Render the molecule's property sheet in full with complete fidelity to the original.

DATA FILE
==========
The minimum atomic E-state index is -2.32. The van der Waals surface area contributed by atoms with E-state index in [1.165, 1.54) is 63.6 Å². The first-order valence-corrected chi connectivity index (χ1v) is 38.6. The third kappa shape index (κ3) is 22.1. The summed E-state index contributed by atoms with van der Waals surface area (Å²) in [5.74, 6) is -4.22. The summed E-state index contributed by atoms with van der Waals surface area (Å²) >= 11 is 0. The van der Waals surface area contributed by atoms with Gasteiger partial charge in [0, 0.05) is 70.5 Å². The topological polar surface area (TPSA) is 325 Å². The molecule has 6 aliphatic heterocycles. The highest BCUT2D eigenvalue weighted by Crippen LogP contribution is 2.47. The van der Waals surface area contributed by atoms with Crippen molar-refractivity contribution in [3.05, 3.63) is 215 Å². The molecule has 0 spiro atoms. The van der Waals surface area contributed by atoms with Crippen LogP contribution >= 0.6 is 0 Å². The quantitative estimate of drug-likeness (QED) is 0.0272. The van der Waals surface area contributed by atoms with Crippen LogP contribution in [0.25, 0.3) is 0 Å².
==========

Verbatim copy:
The minimum atomic E-state index is -2.32. The van der Waals surface area contributed by atoms with E-state index in [1.165, 1.54) is 63.6 Å². The first-order valence-corrected chi connectivity index (χ1v) is 38.6. The third kappa shape index (κ3) is 22.1. The summed E-state index contributed by atoms with van der Waals surface area (Å²) in [5.74, 6) is -4.22. The summed E-state index contributed by atoms with van der Waals surface area (Å²) >= 11 is 0. The van der Waals surface area contributed by atoms with Gasteiger partial charge in [0, 0.05) is 70.5 Å². The topological polar surface area (TPSA) is 325 Å². The molecule has 6 aliphatic heterocycles. The highest BCUT2D eigenvalue weighted by Crippen LogP contribution is 2.47. The van der Waals surface area contributed by atoms with Crippen molar-refractivity contribution in [3.05, 3.63) is 215 Å². The molecule has 0 spiro atoms. The van der Waals surface area contributed by atoms with Crippen LogP contribution >= 0.6 is 0 Å². The quantitative estimate of drug-likeness (QED) is 0.0272. The van der Waals surface area contributed by atoms with Crippen LogP contribution in [0.25, 0.3) is 0 Å².